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I subscribe to a handful of medical journals and email services which keep me abreast of the news and latest findings in Medicine and head-shrinking. Some of these sources are rawther dry and lofty, but a few are a bit ‘fun’ in their way. One of them sends me ‘tips’ to pass onto patients. I thought I would pass on one to the Spo-fans, because I like it and it seems to actually do something. Spo

A fellow named Jocko Willink has a habit to respond to everything that happens to him with the word ‘good’. In an error or a delay, or even in a fiasco, he pauses to say ‘good’ and reflect on the positive opportunity provided. There is an hour delay for a flight? Good: this gives ne time to read or answer calls. The project has fallen through? Good: it frees up time to do other things. A mistake was made? Good: I can learn something from this to better things.

I’ve started practicing this and so far it seems a handy way of finding the positive in things that could be viewed as entirely negative. The patient was a no-show? Good: I had time to finish notes otherwise done as homework. The pharm rep called to cancel lunch? Good: I can practice intermittent fasting.

The point of this exercise is not to deny the bad things but to realize everything has potential for growth and learning. There is brain research showing the more we focus on the ‘glass half-full’ the brain wires itself towards better ability for resilience and problem solving. The opposite happens as well and it is more chilling: the more we focus on the negative, the more the brain wires itself to immediately go for the negative in all events. Cynicism and negativism literally rewires the brain to become a paranoid anxious Debbie-downer. The cliché ‘think positively’ as a small grain of truth to it: choosing to focus on the light, not the darkness, is good for our well-beings and our blood pressure, as it were.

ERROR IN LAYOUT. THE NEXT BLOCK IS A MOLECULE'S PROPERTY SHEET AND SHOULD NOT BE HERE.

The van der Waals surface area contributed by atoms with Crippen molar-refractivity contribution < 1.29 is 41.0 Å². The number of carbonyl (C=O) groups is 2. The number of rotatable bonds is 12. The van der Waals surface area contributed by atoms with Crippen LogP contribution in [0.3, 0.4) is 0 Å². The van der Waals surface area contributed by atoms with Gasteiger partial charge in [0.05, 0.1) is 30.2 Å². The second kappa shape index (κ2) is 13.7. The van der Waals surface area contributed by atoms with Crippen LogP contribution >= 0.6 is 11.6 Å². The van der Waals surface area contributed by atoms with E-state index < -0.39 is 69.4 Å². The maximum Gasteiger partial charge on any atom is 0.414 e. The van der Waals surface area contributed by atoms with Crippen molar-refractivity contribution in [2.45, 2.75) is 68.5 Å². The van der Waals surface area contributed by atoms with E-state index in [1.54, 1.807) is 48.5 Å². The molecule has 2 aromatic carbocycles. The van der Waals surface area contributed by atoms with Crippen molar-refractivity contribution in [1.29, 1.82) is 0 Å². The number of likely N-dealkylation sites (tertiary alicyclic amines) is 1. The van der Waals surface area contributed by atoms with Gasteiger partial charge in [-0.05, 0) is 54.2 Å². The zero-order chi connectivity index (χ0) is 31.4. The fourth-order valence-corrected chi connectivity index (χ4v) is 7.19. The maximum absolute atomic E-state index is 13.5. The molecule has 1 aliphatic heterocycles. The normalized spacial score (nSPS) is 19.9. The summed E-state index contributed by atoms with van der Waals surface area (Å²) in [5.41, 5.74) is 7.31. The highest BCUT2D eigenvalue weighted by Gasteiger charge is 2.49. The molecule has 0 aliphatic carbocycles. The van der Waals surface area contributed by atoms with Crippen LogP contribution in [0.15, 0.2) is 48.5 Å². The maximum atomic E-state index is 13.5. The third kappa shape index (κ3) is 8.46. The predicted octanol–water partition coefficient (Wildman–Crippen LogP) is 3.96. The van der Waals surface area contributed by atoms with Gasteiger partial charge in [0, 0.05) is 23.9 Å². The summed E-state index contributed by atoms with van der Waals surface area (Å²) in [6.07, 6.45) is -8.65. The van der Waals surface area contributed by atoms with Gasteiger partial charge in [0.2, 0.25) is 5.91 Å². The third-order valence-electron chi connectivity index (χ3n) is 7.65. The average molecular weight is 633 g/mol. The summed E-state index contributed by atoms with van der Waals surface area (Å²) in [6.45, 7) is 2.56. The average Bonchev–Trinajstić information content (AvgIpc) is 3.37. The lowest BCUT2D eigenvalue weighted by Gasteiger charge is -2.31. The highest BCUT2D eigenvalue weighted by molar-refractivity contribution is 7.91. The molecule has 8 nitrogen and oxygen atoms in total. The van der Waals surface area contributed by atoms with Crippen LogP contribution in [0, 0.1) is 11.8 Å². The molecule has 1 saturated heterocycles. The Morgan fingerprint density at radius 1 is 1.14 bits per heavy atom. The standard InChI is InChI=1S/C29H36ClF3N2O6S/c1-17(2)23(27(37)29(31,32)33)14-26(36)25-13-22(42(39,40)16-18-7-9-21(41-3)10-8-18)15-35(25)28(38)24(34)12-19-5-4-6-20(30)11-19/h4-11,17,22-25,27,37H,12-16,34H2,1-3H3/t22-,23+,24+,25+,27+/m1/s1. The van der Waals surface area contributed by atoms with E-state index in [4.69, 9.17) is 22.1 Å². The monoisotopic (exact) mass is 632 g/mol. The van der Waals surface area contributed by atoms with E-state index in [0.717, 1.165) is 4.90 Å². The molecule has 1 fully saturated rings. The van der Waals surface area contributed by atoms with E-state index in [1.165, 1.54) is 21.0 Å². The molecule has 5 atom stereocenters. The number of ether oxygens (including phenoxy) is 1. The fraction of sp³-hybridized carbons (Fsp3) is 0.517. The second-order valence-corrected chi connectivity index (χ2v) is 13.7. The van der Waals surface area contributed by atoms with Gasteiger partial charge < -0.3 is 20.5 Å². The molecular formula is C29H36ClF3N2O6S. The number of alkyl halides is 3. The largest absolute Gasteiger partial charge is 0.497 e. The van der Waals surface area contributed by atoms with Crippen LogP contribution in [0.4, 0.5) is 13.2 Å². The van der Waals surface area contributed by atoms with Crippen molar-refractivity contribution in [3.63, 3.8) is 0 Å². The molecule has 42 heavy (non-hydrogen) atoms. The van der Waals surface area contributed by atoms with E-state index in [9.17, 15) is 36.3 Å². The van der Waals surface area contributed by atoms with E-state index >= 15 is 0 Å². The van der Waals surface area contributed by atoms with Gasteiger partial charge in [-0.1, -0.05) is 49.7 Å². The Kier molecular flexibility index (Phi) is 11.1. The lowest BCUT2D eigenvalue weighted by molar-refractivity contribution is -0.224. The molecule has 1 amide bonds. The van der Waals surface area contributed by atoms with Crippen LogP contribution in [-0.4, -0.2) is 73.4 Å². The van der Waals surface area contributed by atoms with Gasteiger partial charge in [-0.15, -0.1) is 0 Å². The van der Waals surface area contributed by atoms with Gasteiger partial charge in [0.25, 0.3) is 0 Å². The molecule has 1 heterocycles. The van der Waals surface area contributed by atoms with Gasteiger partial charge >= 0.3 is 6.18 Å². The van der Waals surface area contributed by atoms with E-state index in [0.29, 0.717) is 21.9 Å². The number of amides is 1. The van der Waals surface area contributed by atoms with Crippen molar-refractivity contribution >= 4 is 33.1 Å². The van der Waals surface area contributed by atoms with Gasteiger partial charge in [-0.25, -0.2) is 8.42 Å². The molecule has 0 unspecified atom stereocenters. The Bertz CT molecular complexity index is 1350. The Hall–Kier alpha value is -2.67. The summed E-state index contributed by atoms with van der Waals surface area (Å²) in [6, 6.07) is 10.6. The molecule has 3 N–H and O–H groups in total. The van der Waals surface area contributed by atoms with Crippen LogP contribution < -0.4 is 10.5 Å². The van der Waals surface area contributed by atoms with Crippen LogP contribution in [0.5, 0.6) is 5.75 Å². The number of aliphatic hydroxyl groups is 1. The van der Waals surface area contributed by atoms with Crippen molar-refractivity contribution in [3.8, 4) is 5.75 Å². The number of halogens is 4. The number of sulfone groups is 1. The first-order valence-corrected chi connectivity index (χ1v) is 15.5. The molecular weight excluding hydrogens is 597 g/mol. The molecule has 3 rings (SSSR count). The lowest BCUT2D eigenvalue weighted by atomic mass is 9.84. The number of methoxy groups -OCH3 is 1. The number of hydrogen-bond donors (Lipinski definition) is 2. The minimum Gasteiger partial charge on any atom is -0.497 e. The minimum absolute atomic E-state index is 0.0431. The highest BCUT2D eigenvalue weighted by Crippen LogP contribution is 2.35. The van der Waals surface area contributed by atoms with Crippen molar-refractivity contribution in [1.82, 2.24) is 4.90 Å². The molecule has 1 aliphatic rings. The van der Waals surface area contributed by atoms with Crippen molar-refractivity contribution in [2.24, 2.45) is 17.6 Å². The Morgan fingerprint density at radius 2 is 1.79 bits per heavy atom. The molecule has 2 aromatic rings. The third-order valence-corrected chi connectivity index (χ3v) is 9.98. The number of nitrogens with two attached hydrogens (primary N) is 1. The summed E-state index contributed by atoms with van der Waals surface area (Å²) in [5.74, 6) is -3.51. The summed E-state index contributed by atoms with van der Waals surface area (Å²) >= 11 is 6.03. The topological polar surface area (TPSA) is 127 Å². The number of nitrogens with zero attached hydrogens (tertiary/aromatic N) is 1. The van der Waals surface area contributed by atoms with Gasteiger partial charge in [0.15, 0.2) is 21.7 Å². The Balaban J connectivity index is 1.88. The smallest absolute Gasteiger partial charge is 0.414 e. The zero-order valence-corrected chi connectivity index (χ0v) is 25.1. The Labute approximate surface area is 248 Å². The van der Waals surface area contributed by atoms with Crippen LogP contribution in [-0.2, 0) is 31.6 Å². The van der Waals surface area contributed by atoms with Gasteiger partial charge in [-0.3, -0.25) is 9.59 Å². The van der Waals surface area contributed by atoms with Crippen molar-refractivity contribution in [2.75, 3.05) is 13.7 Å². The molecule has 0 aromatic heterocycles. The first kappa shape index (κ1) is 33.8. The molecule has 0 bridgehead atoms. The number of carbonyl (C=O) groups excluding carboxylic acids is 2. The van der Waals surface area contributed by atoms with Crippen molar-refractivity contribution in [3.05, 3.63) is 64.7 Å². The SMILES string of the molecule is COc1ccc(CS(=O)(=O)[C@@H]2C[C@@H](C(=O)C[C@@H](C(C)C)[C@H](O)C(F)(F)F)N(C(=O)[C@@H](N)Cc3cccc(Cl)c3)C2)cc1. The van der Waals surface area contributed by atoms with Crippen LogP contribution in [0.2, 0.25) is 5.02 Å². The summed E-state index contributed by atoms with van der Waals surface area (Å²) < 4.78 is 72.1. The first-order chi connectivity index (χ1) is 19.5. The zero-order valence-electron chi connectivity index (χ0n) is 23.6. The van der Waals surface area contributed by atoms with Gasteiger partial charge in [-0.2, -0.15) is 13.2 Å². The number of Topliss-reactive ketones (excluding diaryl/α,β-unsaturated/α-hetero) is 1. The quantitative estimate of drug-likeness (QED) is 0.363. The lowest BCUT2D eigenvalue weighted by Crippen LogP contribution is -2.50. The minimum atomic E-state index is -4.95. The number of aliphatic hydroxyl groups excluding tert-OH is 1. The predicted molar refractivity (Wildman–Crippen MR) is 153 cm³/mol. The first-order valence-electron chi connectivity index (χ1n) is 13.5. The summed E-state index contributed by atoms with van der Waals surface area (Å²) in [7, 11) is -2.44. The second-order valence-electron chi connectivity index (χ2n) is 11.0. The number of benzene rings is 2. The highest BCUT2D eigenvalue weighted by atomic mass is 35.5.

I am far from expert on The Jocko-Good approach; I find it hard to say ‘good” when there is no tea, a load of prior-authorization forms need to be done, and when lies infiltrate and dominate politics. However I know better not to see these as 100% awful (although the lack of oolong is a stretch).

That’s all I have to say on the subject. Good. I can get back to work and get ready for the day’s endeavors.

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January 2022

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